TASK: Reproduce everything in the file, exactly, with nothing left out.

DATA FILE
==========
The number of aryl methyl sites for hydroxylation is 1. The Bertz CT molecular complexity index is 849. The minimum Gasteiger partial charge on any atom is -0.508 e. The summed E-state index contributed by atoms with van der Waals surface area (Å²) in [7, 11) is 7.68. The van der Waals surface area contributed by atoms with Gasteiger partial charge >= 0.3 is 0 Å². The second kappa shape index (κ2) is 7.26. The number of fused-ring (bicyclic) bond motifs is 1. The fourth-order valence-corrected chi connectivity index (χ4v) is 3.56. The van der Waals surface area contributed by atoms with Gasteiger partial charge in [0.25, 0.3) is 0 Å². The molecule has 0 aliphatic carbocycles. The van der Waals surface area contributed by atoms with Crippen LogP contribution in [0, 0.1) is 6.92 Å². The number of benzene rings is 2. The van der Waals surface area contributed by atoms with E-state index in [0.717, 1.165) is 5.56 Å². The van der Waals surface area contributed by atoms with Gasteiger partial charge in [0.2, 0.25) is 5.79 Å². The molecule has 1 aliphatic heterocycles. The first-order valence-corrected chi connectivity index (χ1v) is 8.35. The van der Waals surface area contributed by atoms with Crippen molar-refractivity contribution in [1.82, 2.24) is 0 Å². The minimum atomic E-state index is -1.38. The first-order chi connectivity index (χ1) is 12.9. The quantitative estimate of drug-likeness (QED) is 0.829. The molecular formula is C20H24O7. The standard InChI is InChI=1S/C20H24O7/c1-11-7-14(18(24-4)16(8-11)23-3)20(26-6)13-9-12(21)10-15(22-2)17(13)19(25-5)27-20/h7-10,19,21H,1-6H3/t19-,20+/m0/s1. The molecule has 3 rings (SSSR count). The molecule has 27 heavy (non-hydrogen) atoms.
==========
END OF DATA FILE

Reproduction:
The number of aryl methyl sites for hydroxylation is 1. The Bertz CT molecular complexity index is 849. The minimum Gasteiger partial charge on any atom is -0.508 e. The summed E-state index contributed by atoms with van der Waals surface area (Å²) in [7, 11) is 7.68. The van der Waals surface area contributed by atoms with Gasteiger partial charge >= 0.3 is 0 Å². The second kappa shape index (κ2) is 7.26. The number of fused-ring (bicyclic) bond motifs is 1. The fourth-order valence-corrected chi connectivity index (χ4v) is 3.56. The van der Waals surface area contributed by atoms with Gasteiger partial charge in [0.25, 0.3) is 0 Å². The molecule has 0 aliphatic carbocycles. The van der Waals surface area contributed by atoms with Crippen LogP contribution in [0, 0.1) is 6.92 Å². The number of benzene rings is 2. The van der Waals surface area contributed by atoms with E-state index in [0.717, 1.165) is 5.56 Å². The van der Waals surface area contributed by atoms with Gasteiger partial charge in [0.2, 0.25) is 5.79 Å². The molecule has 1 aliphatic heterocycles. The first-order valence-corrected chi connectivity index (χ1v) is 8.35. The van der Waals surface area contributed by atoms with Crippen molar-refractivity contribution in [1.82, 2.24) is 0 Å². The minimum atomic E-state index is -1.38. The first-order chi connectivity index (χ1) is 12.9. The quantitative estimate of drug-likeness (QED) is 0.829. The molecular formula is C20H24O7. The standard InChI is InChI=1S/C20H24O7/c1-11-7-14(18(24-4)16(8-11)23-3)20(26-6)13-9-12(21)10-15(22-2)17(13)19(25-5)27-20/h7-10,19,21H,1-6H3/t19-,20+/m0/s1. The molecule has 3 rings (SSSR count). The molecule has 27 heavy (non-hydrogen) atoms.